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“The Midwifery Two-Step”: A Study on Evidence-Based Midwifery Practice

Authors

  • Holly Powell Kennedy CNM, PhD,

  • Eleanor Doig BA, RN,

  • Barbara Hackley CNM, MSN,

  • Mayri Sagady Leslie CNM, MSN,

  • Stephanie Tillman BA, RN


Holly Powell Kennedy, CNM, PhD, FACNM, FAAN, Helen Varney Professor of Midwifery, Yale University School of Nursing, 100 Church Street South, New Haven, CT 06536. E-mail: holly.kennedy@yale.edu

Abstract

Introduction: To date, there has been little documentation of how practice-based midwifery networks in the United States might influence the transfer and development of knowledge in childbearing and women's health care. The first phase of this participatory action research project was to conduct a qualitative study with a community of midwifery practices to understand their perspectives on evidence-based practice and how an organized network could facilitate their work.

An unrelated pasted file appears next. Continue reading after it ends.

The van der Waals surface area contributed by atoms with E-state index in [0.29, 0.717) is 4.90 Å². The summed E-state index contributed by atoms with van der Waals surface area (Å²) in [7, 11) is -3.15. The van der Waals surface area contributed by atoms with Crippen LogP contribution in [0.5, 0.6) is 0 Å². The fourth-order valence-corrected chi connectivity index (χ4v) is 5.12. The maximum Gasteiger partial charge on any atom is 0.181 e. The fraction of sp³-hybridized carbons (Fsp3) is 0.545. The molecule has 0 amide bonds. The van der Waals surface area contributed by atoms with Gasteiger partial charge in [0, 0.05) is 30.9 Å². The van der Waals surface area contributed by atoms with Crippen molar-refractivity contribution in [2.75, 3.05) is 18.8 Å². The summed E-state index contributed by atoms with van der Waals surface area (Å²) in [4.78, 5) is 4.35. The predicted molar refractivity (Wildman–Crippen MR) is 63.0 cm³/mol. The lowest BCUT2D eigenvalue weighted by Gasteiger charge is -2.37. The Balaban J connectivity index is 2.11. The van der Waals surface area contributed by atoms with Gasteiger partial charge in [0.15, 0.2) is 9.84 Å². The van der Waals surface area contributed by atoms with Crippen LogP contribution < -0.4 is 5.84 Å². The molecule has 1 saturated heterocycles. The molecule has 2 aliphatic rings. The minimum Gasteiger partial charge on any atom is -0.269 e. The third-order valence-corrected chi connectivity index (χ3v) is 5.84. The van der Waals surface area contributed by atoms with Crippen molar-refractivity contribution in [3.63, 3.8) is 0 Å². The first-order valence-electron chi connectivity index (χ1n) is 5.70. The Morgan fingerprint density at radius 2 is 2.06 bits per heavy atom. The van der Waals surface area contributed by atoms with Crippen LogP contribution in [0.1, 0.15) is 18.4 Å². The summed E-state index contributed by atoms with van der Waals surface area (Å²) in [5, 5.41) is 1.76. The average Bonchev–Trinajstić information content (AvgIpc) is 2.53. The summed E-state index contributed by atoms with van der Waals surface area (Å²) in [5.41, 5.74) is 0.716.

Methods: Midwives within the community of interest were invited by letter or e-mail to participate in individual or small group interviews about knowledge transfer, primary concerns of evidence-based practice, and potential for a midwifery practice-based research network. Participatory action research strategies and organizational ethnographic approaches to data collection were used to guide qualitative interviews.

Results: Eight midwifery practices enrolled in the study with 23 midwives participating in interviews. They attended births at 2 hospitals in the community. Two broad areas of discourse about evidence-based practice were identified: 1) challenges from influential persons, finances and resources, and the cultural perception of midwifery, and 2) strategies to foster best practice in the face of those challenges. The midwives believed a research network could be useful in learning collectively about their practices and in the support of their work.

Discussion: Evidence-based practice is a goal but also has many challenges in everyday implementation. Practice-based research networks hold promise to support clinicians to examine the evidence and form strong coalitions to foster best clinical practice. The second phase of this study will work with this community of midwives to explore collective strategies to examine and improve practice.

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